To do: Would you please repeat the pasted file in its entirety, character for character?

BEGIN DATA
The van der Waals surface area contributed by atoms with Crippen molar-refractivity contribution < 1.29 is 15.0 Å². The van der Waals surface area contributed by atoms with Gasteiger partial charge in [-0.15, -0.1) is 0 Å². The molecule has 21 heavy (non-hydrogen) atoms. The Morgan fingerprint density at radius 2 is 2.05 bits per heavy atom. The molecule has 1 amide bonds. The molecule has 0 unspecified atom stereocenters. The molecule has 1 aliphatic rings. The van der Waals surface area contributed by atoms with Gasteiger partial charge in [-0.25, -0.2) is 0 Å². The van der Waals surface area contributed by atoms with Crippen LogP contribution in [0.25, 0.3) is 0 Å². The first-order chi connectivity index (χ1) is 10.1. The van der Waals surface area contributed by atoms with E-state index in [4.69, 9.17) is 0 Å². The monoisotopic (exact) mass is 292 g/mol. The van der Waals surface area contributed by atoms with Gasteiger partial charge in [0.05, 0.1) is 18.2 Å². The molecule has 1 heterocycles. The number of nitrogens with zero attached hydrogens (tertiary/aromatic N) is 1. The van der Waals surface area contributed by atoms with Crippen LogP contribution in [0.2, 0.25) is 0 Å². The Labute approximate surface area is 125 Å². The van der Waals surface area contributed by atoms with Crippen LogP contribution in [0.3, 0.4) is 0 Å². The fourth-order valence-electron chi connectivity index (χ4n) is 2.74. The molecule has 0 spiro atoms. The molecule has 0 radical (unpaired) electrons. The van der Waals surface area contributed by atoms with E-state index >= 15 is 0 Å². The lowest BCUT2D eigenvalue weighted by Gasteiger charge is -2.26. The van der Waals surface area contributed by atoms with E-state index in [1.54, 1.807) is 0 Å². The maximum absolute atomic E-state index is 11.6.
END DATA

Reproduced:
The van der Waals surface area contributed by atoms with Crippen molar-refractivity contribution < 1.29 is 15.0 Å². The van der Waals surface area contributed by atoms with Gasteiger partial charge in [-0.15, -0.1) is 0 Å². The molecule has 21 heavy (non-hydrogen) atoms. The Morgan fingerprint density at radius 2 is 2.05 bits per heavy atom. The molecule has 1 amide bonds. The molecule has 0 unspecified atom stereocenters. The molecule has 1 aliphatic rings. The van der Waals surface area contributed by atoms with Gasteiger partial charge in [-0.25, -0.2) is 0 Å². The van der Waals surface area contributed by atoms with Crippen LogP contribution in [0.25, 0.3) is 0 Å². The first-order chi connectivity index (χ1) is 10.1. The van der Waals surface area contributed by atoms with E-state index in [4.69, 9.17) is 0 Å². The monoisotopic (exact) mass is 292 g/mol. The van der Waals surface area contributed by atoms with Gasteiger partial charge in [0.05, 0.1) is 18.2 Å². The molecule has 1 heterocycles. The number of nitrogens with zero attached hydrogens (tertiary/aromatic N) is 1. The van der Waals surface area contributed by atoms with Crippen LogP contribution in [0.2, 0.25) is 0 Å². The Labute approximate surface area is 125 Å². The van der Waals surface area contributed by atoms with Crippen LogP contribution in [0.3, 0.4) is 0 Å². The fourth-order valence-electron chi connectivity index (χ4n) is 2.74. The molecule has 0 spiro atoms. The molecule has 0 radical (unpaired) electrons. The van der Waals surface area contributed by atoms with E-state index >= 15 is 0 Å². The lowest BCUT2D eigenvalue weighted by Gasteiger charge is -2.26. The van der Waals surface area contributed by atoms with E-state index in [1.54, 1.807) is 0 Å². The maximum absolute atomic E-state index is 11.6.